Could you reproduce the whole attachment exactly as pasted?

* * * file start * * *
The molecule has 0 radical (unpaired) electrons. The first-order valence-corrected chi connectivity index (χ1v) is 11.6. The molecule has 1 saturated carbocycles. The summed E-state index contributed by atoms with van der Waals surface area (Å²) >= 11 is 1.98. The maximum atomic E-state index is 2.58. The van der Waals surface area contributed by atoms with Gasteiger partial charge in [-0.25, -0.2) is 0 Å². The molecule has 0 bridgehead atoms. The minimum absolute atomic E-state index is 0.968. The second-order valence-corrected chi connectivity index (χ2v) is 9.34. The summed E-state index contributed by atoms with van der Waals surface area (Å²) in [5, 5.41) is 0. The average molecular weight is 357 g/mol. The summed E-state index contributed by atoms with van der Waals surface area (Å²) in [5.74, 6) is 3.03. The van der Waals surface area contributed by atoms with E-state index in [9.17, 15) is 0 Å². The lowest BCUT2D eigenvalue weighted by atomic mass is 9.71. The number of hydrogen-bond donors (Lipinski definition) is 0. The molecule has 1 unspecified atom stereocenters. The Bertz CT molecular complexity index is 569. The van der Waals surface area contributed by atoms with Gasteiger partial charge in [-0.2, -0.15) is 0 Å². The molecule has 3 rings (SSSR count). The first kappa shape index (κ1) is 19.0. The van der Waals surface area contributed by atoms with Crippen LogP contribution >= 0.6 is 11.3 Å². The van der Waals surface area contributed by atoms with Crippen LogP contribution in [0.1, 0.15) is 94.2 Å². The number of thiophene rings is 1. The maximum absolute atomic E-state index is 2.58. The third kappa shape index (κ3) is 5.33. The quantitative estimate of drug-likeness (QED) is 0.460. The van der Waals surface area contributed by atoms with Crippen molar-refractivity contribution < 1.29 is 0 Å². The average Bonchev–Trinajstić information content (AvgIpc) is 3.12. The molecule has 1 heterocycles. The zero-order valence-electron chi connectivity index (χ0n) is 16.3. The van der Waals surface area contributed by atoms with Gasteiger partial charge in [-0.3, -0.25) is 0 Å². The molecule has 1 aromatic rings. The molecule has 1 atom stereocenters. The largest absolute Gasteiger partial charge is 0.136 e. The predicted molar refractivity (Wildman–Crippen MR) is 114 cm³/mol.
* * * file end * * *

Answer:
The molecule has 0 radical (unpaired) electrons. The first-order valence-corrected chi connectivity index (χ1v) is 11.6. The molecule has 1 saturated carbocycles. The summed E-state index contributed by atoms with van der Waals surface area (Å²) >= 11 is 1.98. The maximum atomic E-state index is 2.58. The van der Waals surface area contributed by atoms with Gasteiger partial charge in [-0.25, -0.2) is 0 Å². The molecule has 0 bridgehead atoms. The minimum absolute atomic E-state index is 0.968. The second-order valence-corrected chi connectivity index (χ2v) is 9.34. The summed E-state index contributed by atoms with van der Waals surface area (Å²) in [5, 5.41) is 0. The average molecular weight is 357 g/mol. The summed E-state index contributed by atoms with van der Waals surface area (Å²) in [5.74, 6) is 3.03. The van der Waals surface area contributed by atoms with E-state index in [9.17, 15) is 0 Å². The lowest BCUT2D eigenvalue weighted by atomic mass is 9.71. The number of hydrogen-bond donors (Lipinski definition) is 0. The molecule has 1 unspecified atom stereocenters. The Bertz CT molecular complexity index is 569. The van der Waals surface area contributed by atoms with Gasteiger partial charge in [-0.2, -0.15) is 0 Å². The molecule has 3 rings (SSSR count). The first kappa shape index (κ1) is 19.0. The van der Waals surface area contributed by atoms with Crippen LogP contribution >= 0.6 is 11.3 Å². The van der Waals surface area contributed by atoms with Crippen LogP contribution in [0.1, 0.15) is 94.2 Å². The number of thiophene rings is 1. The maximum absolute atomic E-state index is 2.58. The third kappa shape index (κ3) is 5.33. The quantitative estimate of drug-likeness (QED) is 0.460. The van der Waals surface area contributed by atoms with Crippen molar-refractivity contribution < 1.29 is 0 Å². The average Bonchev–Trinajstić information content (AvgIpc) is 3.12. The molecule has 1 heterocycles. The zero-order valence-electron chi connectivity index (χ0n) is 16.3. The van der Waals surface area contributed by atoms with Gasteiger partial charge in [-0.3, -0.25) is 0 Å². The molecule has 1 aromatic rings. The molecule has 1 atom stereocenters. The largest absolute Gasteiger partial charge is 0.136 e. The predicted molar refractivity (Wildman–Crippen MR) is 114 cm³/mol.